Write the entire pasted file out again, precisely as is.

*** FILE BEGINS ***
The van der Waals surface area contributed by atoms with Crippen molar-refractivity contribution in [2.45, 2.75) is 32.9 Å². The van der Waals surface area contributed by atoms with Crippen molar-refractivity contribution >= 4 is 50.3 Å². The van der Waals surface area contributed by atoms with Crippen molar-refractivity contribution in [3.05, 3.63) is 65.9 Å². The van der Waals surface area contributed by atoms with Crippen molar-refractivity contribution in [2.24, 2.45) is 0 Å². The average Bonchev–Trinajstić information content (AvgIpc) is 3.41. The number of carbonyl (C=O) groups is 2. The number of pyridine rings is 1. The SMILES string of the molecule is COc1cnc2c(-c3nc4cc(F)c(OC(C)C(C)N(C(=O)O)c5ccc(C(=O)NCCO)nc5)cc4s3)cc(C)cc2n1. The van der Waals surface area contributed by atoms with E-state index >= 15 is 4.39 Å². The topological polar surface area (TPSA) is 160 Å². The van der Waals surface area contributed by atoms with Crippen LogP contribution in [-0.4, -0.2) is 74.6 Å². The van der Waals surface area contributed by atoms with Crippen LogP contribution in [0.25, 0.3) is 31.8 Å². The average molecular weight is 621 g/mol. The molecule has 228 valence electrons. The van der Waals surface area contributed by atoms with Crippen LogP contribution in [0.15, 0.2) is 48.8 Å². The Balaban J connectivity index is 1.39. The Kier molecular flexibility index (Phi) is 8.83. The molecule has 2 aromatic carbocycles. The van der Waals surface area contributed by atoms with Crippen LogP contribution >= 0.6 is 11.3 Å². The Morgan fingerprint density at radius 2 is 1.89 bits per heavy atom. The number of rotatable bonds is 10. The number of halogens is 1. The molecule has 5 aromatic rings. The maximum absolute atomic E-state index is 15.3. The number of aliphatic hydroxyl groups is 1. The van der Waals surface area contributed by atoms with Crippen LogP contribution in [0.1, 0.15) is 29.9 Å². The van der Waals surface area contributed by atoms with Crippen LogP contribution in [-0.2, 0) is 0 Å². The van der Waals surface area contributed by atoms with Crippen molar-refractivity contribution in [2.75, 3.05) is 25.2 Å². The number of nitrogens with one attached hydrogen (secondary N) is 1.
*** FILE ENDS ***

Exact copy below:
The van der Waals surface area contributed by atoms with Crippen molar-refractivity contribution in [2.45, 2.75) is 32.9 Å². The van der Waals surface area contributed by atoms with Crippen molar-refractivity contribution >= 4 is 50.3 Å². The van der Waals surface area contributed by atoms with Crippen molar-refractivity contribution in [3.05, 3.63) is 65.9 Å². The van der Waals surface area contributed by atoms with Crippen molar-refractivity contribution in [2.24, 2.45) is 0 Å². The average Bonchev–Trinajstić information content (AvgIpc) is 3.41. The number of carbonyl (C=O) groups is 2. The number of pyridine rings is 1. The SMILES string of the molecule is COc1cnc2c(-c3nc4cc(F)c(OC(C)C(C)N(C(=O)O)c5ccc(C(=O)NCCO)nc5)cc4s3)cc(C)cc2n1. The van der Waals surface area contributed by atoms with E-state index >= 15 is 4.39 Å². The topological polar surface area (TPSA) is 160 Å². The van der Waals surface area contributed by atoms with Crippen LogP contribution in [-0.4, -0.2) is 74.6 Å². The van der Waals surface area contributed by atoms with Crippen LogP contribution in [0.25, 0.3) is 31.8 Å². The average molecular weight is 621 g/mol. The molecule has 228 valence electrons. The van der Waals surface area contributed by atoms with Crippen LogP contribution in [0.15, 0.2) is 48.8 Å². The Balaban J connectivity index is 1.39. The Kier molecular flexibility index (Phi) is 8.83. The molecule has 2 aromatic carbocycles. The van der Waals surface area contributed by atoms with Crippen LogP contribution >= 0.6 is 11.3 Å². The Morgan fingerprint density at radius 2 is 1.89 bits per heavy atom. The number of rotatable bonds is 10. The number of halogens is 1. The molecule has 5 aromatic rings. The maximum absolute atomic E-state index is 15.3. The number of aliphatic hydroxyl groups is 1. The van der Waals surface area contributed by atoms with Crippen LogP contribution in [0.1, 0.15) is 29.9 Å². The van der Waals surface area contributed by atoms with Crippen LogP contribution in [-0.2, 0) is 0 Å². The van der Waals surface area contributed by atoms with Crippen molar-refractivity contribution in [2.75, 3.05) is 25.2 Å². The number of nitrogens with one attached hydrogen (secondary N) is 1.